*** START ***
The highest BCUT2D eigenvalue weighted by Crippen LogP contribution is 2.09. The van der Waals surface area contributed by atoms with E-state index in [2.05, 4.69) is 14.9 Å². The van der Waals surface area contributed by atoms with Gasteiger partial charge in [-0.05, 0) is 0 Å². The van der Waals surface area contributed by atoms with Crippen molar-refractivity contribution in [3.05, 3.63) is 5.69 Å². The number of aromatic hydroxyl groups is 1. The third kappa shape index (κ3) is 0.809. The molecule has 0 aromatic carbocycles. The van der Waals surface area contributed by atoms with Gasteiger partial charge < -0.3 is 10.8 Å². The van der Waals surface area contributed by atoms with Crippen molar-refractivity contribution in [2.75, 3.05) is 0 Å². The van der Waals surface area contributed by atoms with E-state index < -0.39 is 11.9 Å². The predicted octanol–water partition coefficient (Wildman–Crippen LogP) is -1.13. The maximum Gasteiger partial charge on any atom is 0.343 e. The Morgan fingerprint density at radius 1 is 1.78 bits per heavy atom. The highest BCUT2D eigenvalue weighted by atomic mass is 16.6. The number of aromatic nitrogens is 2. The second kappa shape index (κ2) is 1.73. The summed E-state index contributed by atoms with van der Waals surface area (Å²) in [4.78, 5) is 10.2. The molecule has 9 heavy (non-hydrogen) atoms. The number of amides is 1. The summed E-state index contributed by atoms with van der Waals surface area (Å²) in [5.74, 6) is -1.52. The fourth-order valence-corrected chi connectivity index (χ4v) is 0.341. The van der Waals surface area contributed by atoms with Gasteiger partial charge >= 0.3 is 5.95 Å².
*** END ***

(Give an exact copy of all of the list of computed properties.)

The highest BCUT2D eigenvalue weighted by Crippen LogP contribution is 2.09. The van der Waals surface area contributed by atoms with E-state index in [2.05, 4.69) is 14.9 Å². The van der Waals surface area contributed by atoms with Gasteiger partial charge in [-0.05, 0) is 0 Å². The van der Waals surface area contributed by atoms with Crippen molar-refractivity contribution in [3.05, 3.63) is 5.69 Å². The number of aromatic hydroxyl groups is 1. The third kappa shape index (κ3) is 0.809. The molecule has 0 aromatic carbocycles. The van der Waals surface area contributed by atoms with Gasteiger partial charge < -0.3 is 10.8 Å². The van der Waals surface area contributed by atoms with Crippen molar-refractivity contribution in [2.75, 3.05) is 0 Å². The van der Waals surface area contributed by atoms with E-state index < -0.39 is 11.9 Å². The predicted octanol–water partition coefficient (Wildman–Crippen LogP) is -1.13. The maximum Gasteiger partial charge on any atom is 0.343 e. The Morgan fingerprint density at radius 1 is 1.78 bits per heavy atom. The highest BCUT2D eigenvalue weighted by atomic mass is 16.6. The number of aromatic nitrogens is 2. The second kappa shape index (κ2) is 1.73. The summed E-state index contributed by atoms with van der Waals surface area (Å²) in [4.78, 5) is 10.2. The molecule has 9 heavy (non-hydrogen) atoms. The number of amides is 1. The summed E-state index contributed by atoms with van der Waals surface area (Å²) in [5.74, 6) is -1.52. The fourth-order valence-corrected chi connectivity index (χ4v) is 0.341. The van der Waals surface area contributed by atoms with Gasteiger partial charge >= 0.3 is 5.95 Å².